Integrated development, politics and social empowerment in India and beyond

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Jamila Verghese
Books written by B G Verghese

Books written by B G Verghese

Books written by B G Verghese

it is inexplicable why groundwater has been excluded in any consideration of water allocations. Waters diverted and utilised, seep into the ground.

Water Conservation and Climate

The Cauvery Water Disputes Tribunal may help lay to rest a long-standing controversy. Yet there are some worrying omissions.

By B G Verghese

Deccan Herald, Feb 14, 2007

The anxiously awaited final order of the Cauvery Water Disputes Tribunal is on the whole a good settlement that should lay to rest this long-standing controversy. Karnataka has expressed dissatisfaction and Tamila Nadu has expectedly followed suit. Both sides will possibly seek clarifications within the 90-day period after which the Union Government is mandated to notify the Order from which there is no appeal to the Supreme Court. The protests and possible “appeals” are essentially a part of the political gamesmanship that regrettably attends the serious business of governance as all parties are prone to play to the gallery and tend to compete with their rivals to claim the affections of “the poor”, the patriotic, or whosoever can be conveniently or plausibly invoked.

The Tribunal has laid down a sharing formula for allocation between the four riparian states of Karnataka, Kerala, Tamil Nadu and Pondicherry of an estimated 740 tmcft (thousand million cubic feet) of water in the Cauvery basin on the basis of 50 per cent dependability (which means a quantum of water that is assured in at least 50 out of a hundred years, or once every other year). If the annual discharge falls below this level in any year, the shortage or distress must be shared in the same given proportion. However, all carry over storage from other than minor dams, as assessed on June 1, will be taken as part of the allocable total for the ensuing water year.

So far so good. If all the parties work this agreement on the basis of mutual trust and cooperation, they should find it possible and live within the means provided, sharing the distress in lean years. However, Indian water tribunals have unfortunately not looked at water in a holistic manner. Groundwater has been consistently ignored in the calculus though it does not constitute a separate water regime but forms part of a common and interactive hydrological system. When rivers are full they recharge aquifers and when depleted draw from the latter. Equally, excessive ground water pumping can lower aquifers and induce replenishment from adjacent stream flows. Similarly, canals and irrigation can recharge the water table. Hence the need for conjunctive use.

In the circumstances, it is inexplicable why groundwater has been excluded in any consideration of water allocations despite difficulties in making measurements with the same facility as in the case of surface flows. Waters diverted and utilised at any point also seep into the ground and may be regenerated lower down, depending on the soil strata and other relevant factors. But such natural replenishment has not been factored into the estimation of allocable water resources. In other words, we are left with a less refined accounting of available water resources than might be possible, especially given technological advances.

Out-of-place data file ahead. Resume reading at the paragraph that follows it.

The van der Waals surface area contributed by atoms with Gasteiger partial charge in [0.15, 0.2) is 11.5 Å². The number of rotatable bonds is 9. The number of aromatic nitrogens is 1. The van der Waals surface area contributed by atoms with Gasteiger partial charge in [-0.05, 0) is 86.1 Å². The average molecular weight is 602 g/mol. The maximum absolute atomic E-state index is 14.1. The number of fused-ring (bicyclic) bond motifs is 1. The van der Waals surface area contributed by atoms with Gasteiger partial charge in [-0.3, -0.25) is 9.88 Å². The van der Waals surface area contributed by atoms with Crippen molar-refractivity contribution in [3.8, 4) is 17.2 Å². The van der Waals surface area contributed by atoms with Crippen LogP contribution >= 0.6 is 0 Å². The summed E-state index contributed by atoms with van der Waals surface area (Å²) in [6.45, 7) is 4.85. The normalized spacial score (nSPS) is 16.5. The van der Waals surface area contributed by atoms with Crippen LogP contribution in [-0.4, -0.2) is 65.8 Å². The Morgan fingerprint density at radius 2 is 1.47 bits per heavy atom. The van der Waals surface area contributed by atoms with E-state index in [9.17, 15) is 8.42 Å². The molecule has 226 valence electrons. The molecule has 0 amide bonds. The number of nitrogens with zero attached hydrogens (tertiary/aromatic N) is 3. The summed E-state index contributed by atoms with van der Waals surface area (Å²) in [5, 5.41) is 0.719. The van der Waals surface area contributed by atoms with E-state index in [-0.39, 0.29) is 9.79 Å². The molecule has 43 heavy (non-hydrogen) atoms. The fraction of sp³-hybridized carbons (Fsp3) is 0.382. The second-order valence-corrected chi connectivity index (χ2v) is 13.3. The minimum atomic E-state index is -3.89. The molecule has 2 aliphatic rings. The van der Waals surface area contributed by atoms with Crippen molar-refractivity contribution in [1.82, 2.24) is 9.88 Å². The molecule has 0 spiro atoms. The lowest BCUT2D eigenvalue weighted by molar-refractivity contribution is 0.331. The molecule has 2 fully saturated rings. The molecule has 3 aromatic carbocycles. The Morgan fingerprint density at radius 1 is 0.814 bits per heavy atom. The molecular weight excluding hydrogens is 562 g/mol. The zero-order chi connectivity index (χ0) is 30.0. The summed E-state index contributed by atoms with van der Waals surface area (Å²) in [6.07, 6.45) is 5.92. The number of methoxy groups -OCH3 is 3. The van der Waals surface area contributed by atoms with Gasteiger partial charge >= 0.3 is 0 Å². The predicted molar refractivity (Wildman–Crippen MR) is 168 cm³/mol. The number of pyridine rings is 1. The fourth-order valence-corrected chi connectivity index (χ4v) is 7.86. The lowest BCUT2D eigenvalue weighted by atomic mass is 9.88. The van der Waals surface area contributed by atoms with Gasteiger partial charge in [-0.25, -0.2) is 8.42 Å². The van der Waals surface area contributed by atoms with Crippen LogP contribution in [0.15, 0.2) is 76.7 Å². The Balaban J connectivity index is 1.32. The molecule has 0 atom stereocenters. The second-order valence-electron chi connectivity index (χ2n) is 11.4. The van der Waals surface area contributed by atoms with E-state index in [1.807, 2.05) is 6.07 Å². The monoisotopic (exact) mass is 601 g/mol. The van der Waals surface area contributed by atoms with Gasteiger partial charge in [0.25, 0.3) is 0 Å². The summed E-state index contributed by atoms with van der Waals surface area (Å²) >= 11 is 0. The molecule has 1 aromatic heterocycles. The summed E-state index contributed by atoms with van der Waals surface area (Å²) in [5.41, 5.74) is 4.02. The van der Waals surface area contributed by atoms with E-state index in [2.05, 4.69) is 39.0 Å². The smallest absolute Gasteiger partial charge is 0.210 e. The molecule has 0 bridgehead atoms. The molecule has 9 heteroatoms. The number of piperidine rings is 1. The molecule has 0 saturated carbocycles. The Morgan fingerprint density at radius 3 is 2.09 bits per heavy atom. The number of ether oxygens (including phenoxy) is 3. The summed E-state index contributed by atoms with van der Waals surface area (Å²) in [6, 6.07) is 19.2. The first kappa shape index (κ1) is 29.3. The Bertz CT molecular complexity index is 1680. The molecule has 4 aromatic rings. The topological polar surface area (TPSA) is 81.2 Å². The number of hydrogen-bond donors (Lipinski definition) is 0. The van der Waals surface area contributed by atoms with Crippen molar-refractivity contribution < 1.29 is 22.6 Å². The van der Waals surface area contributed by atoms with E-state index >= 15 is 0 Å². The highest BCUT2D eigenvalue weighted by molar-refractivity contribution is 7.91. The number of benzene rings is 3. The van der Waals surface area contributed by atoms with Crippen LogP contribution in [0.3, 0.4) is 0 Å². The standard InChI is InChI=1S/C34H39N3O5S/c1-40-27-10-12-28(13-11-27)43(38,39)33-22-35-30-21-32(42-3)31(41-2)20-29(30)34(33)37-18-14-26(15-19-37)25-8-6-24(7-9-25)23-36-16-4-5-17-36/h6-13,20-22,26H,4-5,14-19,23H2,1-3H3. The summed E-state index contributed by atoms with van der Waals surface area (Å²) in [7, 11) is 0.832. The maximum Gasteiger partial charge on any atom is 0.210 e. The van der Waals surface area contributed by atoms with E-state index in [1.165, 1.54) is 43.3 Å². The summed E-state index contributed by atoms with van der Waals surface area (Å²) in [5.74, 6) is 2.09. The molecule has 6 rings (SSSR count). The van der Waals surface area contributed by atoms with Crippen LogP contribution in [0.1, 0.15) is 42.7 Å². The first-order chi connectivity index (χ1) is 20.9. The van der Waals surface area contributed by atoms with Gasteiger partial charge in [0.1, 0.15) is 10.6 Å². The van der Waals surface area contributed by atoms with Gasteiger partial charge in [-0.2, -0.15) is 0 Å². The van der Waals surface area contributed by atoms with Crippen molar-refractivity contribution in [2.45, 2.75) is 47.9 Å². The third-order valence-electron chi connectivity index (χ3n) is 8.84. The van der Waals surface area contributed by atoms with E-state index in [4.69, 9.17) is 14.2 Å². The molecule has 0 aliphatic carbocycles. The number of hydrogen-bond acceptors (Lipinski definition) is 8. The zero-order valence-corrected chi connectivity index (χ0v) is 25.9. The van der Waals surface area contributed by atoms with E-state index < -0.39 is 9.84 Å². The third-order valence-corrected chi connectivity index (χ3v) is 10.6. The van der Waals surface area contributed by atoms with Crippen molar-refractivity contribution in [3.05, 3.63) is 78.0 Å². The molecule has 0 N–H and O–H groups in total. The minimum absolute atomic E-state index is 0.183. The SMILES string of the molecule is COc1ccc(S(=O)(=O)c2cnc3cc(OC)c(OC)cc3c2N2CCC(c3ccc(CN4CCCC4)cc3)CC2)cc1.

Another deficiency has been inattention to conservation, management and water use efficiency. The growing importance of other sectoral demands such as municipal and domestic water supply and sanitation, industrial use and even recreation and leisure, cannot be disregarded. But these are not directly addressed. However, ecological uses have been taken into account and the Cauvery Tribunal has allocated 10 tmcf for this purpose.

Nor again has there been any review of cropping patterns – paddy, paddy, paddy in the Cauvery delta and paddy-cane in Mandya, both water-guzzling combinations, though possibly more profitable than any other on account skewed price support policies. The maintenance of irrigation systems leaves much to be desired and antiquated practices and poor water regulation and the absence of gated structures results in wastage. Subsidized water and power in many areas is also responsible for excessive water use and over pumping. Much of this is justified in the name of the “poor farmer”, though ultimately, he is the prime victim of these deleterious practices. Technological innovations like drip and sprinkler irrigation, mulching and improved tillage practices like the system of rice intensification (SRI) have also been left out of the reckoning.

Tribunals, in short, have limited themselves to a narrow allocative function and have not leveraged their prestige and clout to point the way to systemic improvement, conservation and policy reform. The water bureaucracy, agronomists, politicians and planners are all way behind the times and seem singularly unable and even unwilling to anticipate the future.

There is increasing evidence that climate change is upon us. The consequences of aberrant weather have been widely and it is no longer possible to coast along with business as usual and old-fashioned demagogy. Water markets are frowned upon as being capitalist and exploitative. On the other hand, if an economic price was put on water, the “poor farmer” as much as politicians might soon discover all manner of worthwhile trade-offs and available water would not merely stretch further but yield more social value per unit used.

Water is much more than an agricultural issue. But to the extent that it plays a critical role in agriculture, our inability to institute overdue water reform, as in every other sector, has contributed to the current agrarian crisis. To that extent, the Cauvery Water Tribunal deserves only two cheers at best.

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